How to save money for care home fees

Saving money for care home fees isn’t a glamorous topic, but there’s no use burying your head in the sand when it comes to your later life finances.

Recent research found that a third of those approaching retirement were unable to estimate how much income they are set to receive from their private pensions.

So what are the best ways to ensure that your finances are in order and you’ll have sufficient capital set aside in later life?

  • Savings

 

In the current economic climate, handling your money wisely is a vital concern. The type of account you choose to deposit your funds in is massively important, so it’s well worth doing some research in this regard.

Dedicated savings accounts often come in handy for those looking to bolster their funds through interest. Similarly, many banks will offer retirement packages that are specially designed for savers in later life.

  • Investments

Assets can really come in handy for those looking to generate capital and there are a range of investment opportunities available that are especially useful for those saving for retirement and beyond.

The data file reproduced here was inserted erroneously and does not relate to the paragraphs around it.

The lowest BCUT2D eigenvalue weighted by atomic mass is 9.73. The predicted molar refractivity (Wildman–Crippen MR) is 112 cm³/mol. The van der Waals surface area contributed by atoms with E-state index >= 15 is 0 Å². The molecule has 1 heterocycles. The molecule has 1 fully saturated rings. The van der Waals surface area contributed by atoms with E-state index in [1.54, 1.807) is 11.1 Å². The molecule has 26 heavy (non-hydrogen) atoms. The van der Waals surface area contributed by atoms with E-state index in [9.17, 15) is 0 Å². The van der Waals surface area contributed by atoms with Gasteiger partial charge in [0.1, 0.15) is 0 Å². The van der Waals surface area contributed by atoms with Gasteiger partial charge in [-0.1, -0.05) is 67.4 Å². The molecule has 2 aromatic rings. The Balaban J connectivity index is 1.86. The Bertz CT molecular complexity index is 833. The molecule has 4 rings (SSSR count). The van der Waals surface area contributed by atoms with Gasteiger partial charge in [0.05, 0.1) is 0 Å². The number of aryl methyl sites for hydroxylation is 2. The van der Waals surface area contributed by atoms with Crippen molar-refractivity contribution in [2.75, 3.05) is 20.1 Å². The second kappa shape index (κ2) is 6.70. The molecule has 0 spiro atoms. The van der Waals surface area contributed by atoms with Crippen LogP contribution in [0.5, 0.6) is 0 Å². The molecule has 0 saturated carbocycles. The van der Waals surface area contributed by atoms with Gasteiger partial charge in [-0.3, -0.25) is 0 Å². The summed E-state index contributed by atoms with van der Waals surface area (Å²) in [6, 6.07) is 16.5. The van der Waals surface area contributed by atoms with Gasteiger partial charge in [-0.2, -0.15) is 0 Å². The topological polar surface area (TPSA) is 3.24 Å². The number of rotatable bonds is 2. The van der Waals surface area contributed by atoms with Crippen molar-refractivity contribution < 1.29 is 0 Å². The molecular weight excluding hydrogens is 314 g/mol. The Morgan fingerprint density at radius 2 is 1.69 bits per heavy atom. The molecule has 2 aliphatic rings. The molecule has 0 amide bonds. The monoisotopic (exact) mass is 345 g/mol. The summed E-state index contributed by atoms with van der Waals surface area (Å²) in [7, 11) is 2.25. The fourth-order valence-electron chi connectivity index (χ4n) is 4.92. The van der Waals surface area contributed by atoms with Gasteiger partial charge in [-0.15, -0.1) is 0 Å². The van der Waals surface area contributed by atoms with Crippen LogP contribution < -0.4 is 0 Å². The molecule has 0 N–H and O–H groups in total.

Brokers can offer a wealth of expert advice on good purchases, but in general, you’ll be looking for secure investments that mature slowly.

  • Property

It’s not uncommon for property to be used to help generate money for care home fees. However, it’s not always necessary to sell the home you’ve lived in all your life.

Many people opt to purchase a second property while still in work, which can be of great use when finance is required for a care home. You may also want to investigate renting out your second property as this can be a handy way of dealing with mortgage costs.

Once that’s paid off, the rent can be placed into a savings account that can be tapped when the need arises. This will enable you to reserve your primary property for inheritance, as well as helping to mitigate care home costs.

  • Who pays what?

It’s important to get to grips with the various costs associated with care homes. Those with savings of more than £23,250 are responsible for the majority of fees, while those with less are typically eligible for support from their local authority.

Similarly, those with a serious, long-term health condition could qualify for NHS Continuing Healthcare when entering a care home. This will result in the NHS footing the bill for the facility, meaning you can avoid care home fees.

Planning ahead and investigating the best financial options available means you can mitigate the cost of a care home and ensure you have sufficient assets left over to pass on to your loved ones. While it may be tempting to put off such momentous decisions, the sooner you take action, the less you’ll have to worry about the situation in later life.

This article was brought to you by Cheselden, a specialist in NHS Continuing Healthcare reviews.